During a House Judiciary Committee hearing Tuesday, freshman GOP Congressman Trey Gowdy of South Carolina questioned why Attorney General Eric Holder should apply a higher level of scrutiny to same sex marriage laws than to laws concerning inter-family marriage and polygamy.
In February, President Barack Obama decided that the Defense of Marriage Act, a Clinton-era law that restricts the benefits of marriage to a man and a woman, merited heightened scrutiny from the the courts and ordered the Department of Justice to stop defending it.
According to the president, because the law discriminates on the basis of sexual orientation, it must be “substantially related to an important government interest” rather than merely “rationally related to a legitimate government interest.”
“Would you agree with me that the rational basis test is the appropriate test to be used with respect to consanguinity, the marrying of family members?” Gowdy asked Holder, the main legal adviser to the federal government. “That’s the appropriate test, right? Rational basis. You’re not arguing for a heightened level of scrutiny on whether or not cousins can marry each other.”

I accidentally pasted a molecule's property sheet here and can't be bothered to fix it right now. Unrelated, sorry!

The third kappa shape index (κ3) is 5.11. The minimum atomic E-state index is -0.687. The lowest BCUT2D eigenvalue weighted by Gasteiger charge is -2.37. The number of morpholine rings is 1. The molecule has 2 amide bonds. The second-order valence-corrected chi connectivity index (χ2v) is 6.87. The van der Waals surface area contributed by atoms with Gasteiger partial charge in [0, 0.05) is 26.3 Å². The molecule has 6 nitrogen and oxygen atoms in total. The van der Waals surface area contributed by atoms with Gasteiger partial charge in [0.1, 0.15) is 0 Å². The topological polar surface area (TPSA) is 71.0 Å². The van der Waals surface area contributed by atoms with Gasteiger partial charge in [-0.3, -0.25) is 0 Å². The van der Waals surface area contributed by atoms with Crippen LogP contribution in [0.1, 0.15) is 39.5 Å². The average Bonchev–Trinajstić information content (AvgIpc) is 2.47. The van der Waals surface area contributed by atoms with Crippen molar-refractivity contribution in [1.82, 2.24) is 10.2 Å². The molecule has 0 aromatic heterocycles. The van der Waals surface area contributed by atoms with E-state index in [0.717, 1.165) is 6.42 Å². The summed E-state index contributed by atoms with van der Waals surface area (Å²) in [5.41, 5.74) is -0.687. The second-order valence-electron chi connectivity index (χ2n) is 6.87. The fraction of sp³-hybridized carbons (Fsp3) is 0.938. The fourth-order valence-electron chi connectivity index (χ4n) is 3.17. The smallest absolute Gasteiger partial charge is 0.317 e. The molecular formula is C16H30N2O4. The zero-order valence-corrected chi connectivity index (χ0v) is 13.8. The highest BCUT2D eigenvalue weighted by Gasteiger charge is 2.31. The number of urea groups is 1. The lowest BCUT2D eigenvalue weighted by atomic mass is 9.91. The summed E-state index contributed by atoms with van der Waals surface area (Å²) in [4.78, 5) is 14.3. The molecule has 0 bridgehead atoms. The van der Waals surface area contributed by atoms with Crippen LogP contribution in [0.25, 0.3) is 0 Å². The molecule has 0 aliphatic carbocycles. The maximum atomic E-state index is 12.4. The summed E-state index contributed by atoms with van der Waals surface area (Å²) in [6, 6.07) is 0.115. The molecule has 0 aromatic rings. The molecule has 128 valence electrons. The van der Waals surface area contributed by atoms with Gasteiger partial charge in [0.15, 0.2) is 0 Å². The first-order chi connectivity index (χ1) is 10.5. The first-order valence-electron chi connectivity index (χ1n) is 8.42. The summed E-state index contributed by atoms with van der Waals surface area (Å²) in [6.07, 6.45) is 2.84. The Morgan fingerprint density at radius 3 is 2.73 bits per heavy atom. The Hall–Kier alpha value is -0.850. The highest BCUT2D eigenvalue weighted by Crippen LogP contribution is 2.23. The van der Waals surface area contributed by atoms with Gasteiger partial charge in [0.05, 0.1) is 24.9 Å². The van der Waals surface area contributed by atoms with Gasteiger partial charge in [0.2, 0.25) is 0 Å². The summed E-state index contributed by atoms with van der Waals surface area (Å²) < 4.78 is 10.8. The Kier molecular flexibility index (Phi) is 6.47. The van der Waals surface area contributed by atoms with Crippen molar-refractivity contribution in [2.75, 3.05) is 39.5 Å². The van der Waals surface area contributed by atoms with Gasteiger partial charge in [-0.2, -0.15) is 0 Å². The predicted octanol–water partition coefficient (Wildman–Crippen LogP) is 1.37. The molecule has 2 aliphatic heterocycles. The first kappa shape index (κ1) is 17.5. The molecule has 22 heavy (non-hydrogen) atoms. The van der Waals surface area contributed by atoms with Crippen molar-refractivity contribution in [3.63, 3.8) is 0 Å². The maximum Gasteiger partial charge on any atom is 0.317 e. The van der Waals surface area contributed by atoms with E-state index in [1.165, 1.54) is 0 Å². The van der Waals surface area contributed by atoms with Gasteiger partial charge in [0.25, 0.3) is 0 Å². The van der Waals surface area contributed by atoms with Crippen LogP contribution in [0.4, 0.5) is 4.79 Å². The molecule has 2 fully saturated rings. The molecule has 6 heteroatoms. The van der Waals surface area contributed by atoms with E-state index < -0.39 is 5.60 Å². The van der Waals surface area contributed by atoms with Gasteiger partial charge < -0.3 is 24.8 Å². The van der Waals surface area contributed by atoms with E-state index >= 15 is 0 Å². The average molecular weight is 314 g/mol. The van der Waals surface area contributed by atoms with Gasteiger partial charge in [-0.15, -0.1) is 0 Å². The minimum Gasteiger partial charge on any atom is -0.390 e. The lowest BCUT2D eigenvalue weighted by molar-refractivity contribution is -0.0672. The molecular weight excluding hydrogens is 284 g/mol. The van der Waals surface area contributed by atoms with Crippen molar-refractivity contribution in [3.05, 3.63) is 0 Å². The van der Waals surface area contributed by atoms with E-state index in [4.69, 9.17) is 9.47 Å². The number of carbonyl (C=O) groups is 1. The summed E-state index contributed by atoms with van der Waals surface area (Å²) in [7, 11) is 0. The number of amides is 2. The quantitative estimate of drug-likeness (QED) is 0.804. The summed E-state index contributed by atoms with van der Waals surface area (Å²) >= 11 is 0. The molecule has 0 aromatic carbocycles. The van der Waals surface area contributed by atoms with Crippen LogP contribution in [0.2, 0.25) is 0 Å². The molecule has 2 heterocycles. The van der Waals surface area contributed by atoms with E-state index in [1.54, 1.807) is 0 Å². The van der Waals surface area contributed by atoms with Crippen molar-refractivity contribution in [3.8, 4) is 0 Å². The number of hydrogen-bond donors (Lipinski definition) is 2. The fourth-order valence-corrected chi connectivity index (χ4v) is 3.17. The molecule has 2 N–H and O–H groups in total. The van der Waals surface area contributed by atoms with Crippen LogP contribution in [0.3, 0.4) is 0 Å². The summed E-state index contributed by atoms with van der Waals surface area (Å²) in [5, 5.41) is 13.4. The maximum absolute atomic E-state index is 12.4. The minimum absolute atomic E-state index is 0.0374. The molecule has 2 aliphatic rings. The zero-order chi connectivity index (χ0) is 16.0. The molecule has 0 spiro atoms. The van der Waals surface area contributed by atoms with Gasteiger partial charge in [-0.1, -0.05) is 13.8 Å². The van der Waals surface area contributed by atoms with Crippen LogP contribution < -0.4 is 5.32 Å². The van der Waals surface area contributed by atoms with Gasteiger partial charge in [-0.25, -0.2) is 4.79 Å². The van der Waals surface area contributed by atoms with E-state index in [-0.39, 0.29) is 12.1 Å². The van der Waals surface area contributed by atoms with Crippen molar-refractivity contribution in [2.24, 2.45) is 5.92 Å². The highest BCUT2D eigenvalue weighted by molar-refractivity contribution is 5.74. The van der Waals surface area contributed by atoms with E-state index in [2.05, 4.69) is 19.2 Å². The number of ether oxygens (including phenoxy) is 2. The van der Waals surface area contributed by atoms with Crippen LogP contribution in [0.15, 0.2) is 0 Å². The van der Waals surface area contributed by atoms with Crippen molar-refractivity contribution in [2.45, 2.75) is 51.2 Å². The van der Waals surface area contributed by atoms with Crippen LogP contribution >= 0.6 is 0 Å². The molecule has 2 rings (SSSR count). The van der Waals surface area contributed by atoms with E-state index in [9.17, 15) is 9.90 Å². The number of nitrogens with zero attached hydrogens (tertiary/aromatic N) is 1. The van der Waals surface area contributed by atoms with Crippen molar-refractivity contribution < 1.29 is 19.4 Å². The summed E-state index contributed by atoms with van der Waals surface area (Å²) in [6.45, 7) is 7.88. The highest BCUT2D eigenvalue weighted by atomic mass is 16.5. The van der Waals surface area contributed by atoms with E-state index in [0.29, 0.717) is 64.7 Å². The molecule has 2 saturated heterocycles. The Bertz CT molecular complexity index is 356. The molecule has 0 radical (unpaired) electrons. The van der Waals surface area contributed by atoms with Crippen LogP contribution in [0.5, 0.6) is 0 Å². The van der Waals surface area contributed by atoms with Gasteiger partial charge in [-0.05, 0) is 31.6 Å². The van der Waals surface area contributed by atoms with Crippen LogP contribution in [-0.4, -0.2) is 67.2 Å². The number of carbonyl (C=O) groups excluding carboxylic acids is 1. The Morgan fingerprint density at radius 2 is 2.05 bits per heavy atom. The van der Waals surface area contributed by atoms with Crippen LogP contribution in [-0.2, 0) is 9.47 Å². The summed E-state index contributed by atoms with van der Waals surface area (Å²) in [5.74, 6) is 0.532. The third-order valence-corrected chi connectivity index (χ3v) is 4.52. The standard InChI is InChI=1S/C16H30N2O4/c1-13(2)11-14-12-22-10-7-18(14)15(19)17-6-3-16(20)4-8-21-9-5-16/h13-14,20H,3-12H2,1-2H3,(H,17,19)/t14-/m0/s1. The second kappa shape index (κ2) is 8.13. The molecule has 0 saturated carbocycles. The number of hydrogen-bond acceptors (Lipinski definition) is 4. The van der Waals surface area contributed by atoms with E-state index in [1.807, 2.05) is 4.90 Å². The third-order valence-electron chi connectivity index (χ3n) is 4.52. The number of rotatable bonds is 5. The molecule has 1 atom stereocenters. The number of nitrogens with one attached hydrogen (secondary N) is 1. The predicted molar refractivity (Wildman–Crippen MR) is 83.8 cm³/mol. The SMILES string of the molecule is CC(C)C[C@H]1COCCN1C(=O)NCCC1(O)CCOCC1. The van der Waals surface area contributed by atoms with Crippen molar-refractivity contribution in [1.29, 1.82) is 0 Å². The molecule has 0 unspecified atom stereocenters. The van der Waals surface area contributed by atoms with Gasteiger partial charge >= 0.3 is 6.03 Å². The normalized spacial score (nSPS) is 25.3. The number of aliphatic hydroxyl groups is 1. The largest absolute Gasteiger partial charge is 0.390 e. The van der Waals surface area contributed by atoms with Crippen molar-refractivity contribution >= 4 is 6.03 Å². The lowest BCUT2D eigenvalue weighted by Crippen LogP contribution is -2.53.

“No, I would not argue that,” he responded. “I don’t know if there’s law on that, but again off the top of my head, I’m not sure that you would need heightened scrutiny standard in that regard.”
“Alright, and we don’t need intermediate or heightened scrutiny with respect to polygamy, right?” Gowdy continued.
“I would think not,” Holder responded.
After Obama announced the Justice Department would not defend legal challenges to the Defense of Marriage Act, House Republicans, led by Speaker John Boehner (R-OH), hired former U.S. solicitor general Paul Clement to defend it. The law firm hired by Republicans to defend the legislation later backed out of the case, leading Clement to resign from the firm.